In order to defend nativistic Lithuanian history as a pseudo-academic discipline, Lithuanian historians and other social engineers have set up a straw-man called memory, or narrative, or any number of other terms, to account for the discrepancies between their version of the empirical facts, and the rest of the world’s version of the events of World War II. (“Memory” is a euphemism for subjective history, since almost none of the people involved in the discussion were alive at the time or actually witnessed anything they could possibly remember personally. “Memory” sounds good, though, and strikes the right chord, especially at international conferences.) In this way it is possible to shunt inconvenient facts into the category of subjective recall, to juggle fact and belief and to keep the official version of Lithuanian history untainted and pristine from contact with the real world. It is part of the nationalist project and the nationalist religion, Lithuania’s only official religion, Statism.
So much of what passes for Holocaust research by Lithuanian researchers is a product of belief rather than facts. Writers use qualifiers and the subjunctive mood to cloak what boils down to, “I don’t think Lithuanians would do that.” Both nebulous “Memory” and the academic discipline of history are brought under the sway of and serve the belief systems of the people in power. George Orwell calls this phenomenon doubtlethink, the subversion of empirical reality to conform to the beliefs of authority figures.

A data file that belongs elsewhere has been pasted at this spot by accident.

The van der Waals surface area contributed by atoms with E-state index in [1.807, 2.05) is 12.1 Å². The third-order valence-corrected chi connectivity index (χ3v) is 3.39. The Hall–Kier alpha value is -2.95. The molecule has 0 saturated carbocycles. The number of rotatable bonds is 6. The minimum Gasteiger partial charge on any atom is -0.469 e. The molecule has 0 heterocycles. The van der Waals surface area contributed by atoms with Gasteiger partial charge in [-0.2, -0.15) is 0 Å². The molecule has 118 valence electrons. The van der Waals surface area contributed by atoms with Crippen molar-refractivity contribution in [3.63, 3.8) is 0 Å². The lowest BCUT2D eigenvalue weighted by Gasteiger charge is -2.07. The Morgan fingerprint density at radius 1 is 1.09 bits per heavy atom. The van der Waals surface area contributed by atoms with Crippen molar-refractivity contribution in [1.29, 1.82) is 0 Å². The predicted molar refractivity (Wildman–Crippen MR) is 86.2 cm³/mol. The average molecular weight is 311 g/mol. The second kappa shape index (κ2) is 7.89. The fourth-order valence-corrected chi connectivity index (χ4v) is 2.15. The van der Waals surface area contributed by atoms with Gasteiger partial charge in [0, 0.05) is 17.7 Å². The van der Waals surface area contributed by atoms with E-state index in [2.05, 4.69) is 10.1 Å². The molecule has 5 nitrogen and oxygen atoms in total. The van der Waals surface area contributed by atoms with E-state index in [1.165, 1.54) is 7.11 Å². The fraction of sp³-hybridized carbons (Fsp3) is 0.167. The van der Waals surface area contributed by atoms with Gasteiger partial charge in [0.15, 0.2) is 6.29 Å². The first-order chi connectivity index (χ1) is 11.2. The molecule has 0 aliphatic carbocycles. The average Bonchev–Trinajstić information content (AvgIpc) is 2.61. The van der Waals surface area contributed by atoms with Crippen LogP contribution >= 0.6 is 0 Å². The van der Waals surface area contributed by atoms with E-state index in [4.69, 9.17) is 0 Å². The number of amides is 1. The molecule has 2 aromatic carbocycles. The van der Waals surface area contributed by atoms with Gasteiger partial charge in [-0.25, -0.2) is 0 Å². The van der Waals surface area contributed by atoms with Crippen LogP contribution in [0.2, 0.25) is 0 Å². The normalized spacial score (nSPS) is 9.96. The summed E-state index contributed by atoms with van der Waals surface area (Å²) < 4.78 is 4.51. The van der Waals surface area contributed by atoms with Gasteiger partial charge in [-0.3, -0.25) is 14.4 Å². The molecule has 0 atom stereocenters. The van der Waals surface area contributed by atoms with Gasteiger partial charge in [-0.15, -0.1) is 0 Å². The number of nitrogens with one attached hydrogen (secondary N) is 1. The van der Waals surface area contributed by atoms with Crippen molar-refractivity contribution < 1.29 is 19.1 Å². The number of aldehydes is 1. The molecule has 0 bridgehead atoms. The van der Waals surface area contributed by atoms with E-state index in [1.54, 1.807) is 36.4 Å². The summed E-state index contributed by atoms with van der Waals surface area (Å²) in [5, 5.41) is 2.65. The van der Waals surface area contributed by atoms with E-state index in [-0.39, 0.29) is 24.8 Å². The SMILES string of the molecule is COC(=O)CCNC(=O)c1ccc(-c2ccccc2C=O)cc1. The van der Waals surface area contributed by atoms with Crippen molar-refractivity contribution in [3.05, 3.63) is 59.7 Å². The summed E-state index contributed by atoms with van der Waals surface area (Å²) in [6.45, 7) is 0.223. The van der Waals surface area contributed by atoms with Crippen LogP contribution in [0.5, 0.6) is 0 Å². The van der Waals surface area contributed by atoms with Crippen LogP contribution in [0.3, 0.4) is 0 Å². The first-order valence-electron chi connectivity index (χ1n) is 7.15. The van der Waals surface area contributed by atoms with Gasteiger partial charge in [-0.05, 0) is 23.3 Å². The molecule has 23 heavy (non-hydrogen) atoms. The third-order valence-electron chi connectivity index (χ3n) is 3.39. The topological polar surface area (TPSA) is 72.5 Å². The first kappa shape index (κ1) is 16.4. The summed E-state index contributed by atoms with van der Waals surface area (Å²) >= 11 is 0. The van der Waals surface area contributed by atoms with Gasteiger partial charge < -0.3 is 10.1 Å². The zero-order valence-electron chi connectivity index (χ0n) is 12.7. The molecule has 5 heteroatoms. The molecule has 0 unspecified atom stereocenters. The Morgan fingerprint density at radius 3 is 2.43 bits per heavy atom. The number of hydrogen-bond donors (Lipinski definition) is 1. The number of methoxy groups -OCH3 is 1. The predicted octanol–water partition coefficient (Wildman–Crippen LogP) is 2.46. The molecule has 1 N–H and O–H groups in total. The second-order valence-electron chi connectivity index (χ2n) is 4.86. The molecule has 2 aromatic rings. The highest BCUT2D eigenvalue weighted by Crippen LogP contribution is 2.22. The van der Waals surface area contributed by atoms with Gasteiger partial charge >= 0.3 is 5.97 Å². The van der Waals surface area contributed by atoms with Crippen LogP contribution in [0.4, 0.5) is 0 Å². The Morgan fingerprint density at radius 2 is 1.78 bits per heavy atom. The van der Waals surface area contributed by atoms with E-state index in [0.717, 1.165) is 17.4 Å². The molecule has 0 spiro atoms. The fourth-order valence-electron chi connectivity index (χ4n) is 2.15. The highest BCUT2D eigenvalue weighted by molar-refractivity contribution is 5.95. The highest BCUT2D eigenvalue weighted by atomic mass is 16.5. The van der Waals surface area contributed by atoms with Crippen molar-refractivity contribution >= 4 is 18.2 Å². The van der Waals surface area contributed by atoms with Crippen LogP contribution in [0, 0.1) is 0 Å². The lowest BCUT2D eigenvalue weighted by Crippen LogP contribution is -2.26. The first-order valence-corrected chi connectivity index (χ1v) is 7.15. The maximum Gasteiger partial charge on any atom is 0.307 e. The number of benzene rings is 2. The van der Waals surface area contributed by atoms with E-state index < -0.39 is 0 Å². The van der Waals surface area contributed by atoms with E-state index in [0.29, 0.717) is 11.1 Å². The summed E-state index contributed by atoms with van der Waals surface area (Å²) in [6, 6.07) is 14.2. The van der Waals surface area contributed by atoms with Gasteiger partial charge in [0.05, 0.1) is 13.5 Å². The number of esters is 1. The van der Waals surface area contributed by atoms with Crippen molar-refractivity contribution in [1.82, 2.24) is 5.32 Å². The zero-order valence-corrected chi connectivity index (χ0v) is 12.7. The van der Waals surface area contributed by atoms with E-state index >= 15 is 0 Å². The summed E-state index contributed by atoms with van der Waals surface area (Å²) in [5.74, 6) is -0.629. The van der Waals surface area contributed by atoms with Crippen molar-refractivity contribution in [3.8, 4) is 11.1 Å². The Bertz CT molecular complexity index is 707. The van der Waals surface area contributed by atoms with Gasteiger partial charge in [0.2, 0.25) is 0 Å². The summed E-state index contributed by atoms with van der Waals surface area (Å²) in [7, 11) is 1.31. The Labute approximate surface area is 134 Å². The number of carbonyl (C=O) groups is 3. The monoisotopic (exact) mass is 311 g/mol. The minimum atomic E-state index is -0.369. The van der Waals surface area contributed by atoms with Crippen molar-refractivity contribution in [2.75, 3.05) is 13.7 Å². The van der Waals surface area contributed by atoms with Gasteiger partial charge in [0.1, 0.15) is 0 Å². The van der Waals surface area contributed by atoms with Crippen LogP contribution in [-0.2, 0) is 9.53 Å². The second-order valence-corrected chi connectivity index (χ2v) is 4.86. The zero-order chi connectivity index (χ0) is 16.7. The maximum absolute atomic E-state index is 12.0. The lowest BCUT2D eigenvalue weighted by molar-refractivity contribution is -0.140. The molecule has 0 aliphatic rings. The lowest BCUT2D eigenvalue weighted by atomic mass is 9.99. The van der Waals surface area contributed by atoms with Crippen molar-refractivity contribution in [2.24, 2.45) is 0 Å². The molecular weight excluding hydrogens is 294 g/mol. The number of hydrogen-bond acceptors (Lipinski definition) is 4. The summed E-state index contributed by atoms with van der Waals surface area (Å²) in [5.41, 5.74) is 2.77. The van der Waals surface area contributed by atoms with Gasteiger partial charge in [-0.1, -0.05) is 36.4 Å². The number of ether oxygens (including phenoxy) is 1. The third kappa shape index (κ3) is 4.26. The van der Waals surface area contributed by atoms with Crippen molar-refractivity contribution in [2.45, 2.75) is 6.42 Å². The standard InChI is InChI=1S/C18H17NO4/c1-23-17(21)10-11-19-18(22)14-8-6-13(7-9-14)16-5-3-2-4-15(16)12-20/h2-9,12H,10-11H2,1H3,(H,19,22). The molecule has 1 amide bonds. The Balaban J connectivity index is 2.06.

The contradictions, however, threaten to tear apart the pseudo-patriotic nationalist “narrative,” obvious logical contradictions. First, to call upon all good patriots to support the rebuilding of the Abel monument means to accept the Third Reich’s “narrative” of victory at Tannenberg. It’s no cabal of Belarusian scholars in Minsk claiming they fought and won Žalgiris, it’s Lithuanians themselves saying the Germans actually won. Second, to claim the quisling Lithuanian Nazi self-appointed provisional prime minister Juozas Brazaitis aka Ambrazevičius actually represented the Lithuanian state or even the Lithuanian aspiration to statehood means to deny and renounce any tie between the interwar Lithuanian Republic and the Grand Duchy of Lithuania, because that was the essence of the Lithuanian Nazi program, to break completely with the past and create a new racial state within the framework of Hitler’s New Europe and New Order. The Lithuanian Nazis made this abundantly clear numerous times, including in the LAF circular calling for the murder of Lithuanian Jews, where they claim to abrogate the ancient rights and privileges granted by the Lithuanian grand dukes to which Lithuanian Jews were accustomed, and according to which they could settle in perpetuity in Lithuania. Third, rehabilitation of the LAF is untenable because their role was to facilitate foreign—Nazi—occupation of Lithuania, murder the Jews and then disband, a role they played willingly and even cheerfully. No amount of word-play, no series of volumes of pseudo-academic studies will ever obfuscate that basic fact, that they did not raise a hand against the foreign occupation of Lithuanian territory and were the instrument for that occupation, as well as inspiration for the Nazis to go forward with the total extermination of all Jews in Europe. Fourth, attempts to export the “Doublecaust” fail because the numbers aren’t there. Compare 96-98% of Lithuanian Jews murdered in cold blood to Soviet support for Lithuanian language and philology projects and a net increase in the Lithuanian ethnic population under Soviet rule, and all attempts to posit a double genocide fall flat, including the attempt to reserve a special meaning for genocide in that same Lithuanian language the Soviets fostered so carefully over the decades as a value in its own right.